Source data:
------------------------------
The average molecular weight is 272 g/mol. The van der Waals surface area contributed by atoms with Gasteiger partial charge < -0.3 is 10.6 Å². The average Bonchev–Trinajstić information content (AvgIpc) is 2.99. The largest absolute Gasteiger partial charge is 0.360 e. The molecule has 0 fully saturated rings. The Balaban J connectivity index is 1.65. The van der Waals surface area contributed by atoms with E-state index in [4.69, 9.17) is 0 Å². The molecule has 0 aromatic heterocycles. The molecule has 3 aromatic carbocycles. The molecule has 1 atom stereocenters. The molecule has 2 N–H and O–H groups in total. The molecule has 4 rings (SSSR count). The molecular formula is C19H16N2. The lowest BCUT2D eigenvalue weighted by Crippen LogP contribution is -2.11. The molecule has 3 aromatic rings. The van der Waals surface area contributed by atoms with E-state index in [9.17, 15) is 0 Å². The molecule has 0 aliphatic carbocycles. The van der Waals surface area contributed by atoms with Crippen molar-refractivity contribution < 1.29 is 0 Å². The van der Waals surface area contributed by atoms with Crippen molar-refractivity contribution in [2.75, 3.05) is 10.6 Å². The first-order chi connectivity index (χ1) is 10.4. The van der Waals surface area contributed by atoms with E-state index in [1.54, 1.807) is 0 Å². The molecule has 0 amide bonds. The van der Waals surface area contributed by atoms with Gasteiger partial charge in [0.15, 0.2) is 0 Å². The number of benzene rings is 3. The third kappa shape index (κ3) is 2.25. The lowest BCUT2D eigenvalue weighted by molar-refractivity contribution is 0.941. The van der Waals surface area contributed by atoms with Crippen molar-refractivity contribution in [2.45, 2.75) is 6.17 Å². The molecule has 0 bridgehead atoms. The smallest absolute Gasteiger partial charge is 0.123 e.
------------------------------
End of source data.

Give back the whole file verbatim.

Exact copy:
The average molecular weight is 272 g/mol. The van der Waals surface area contributed by atoms with Gasteiger partial charge < -0.3 is 10.6 Å². The average Bonchev–Trinajstić information content (AvgIpc) is 2.99. The largest absolute Gasteiger partial charge is 0.360 e. The molecule has 0 fully saturated rings. The Balaban J connectivity index is 1.65. The van der Waals surface area contributed by atoms with E-state index in [4.69, 9.17) is 0 Å². The molecule has 0 aromatic heterocycles. The molecule has 3 aromatic carbocycles. The molecule has 1 atom stereocenters. The molecule has 2 N–H and O–H groups in total. The molecule has 4 rings (SSSR count). The molecular formula is C19H16N2. The lowest BCUT2D eigenvalue weighted by Crippen LogP contribution is -2.11. The molecule has 3 aromatic rings. The van der Waals surface area contributed by atoms with E-state index in [9.17, 15) is 0 Å². The molecule has 0 aliphatic carbocycles. The van der Waals surface area contributed by atoms with Crippen molar-refractivity contribution < 1.29 is 0 Å². The van der Waals surface area contributed by atoms with Crippen molar-refractivity contribution in [2.75, 3.05) is 10.6 Å². The first-order chi connectivity index (χ1) is 10.4. The van der Waals surface area contributed by atoms with E-state index in [1.54, 1.807) is 0 Å². The molecule has 0 amide bonds. The van der Waals surface area contributed by atoms with Gasteiger partial charge in [0.15, 0.2) is 0 Å². The number of benzene rings is 3. The third kappa shape index (κ3) is 2.25. The lowest BCUT2D eigenvalue weighted by molar-refractivity contribution is 0.941. The van der Waals surface area contributed by atoms with Crippen molar-refractivity contribution in [2.45, 2.75) is 6.17 Å². The molecule has 0 bridgehead atoms. The smallest absolute Gasteiger partial charge is 0.123 e.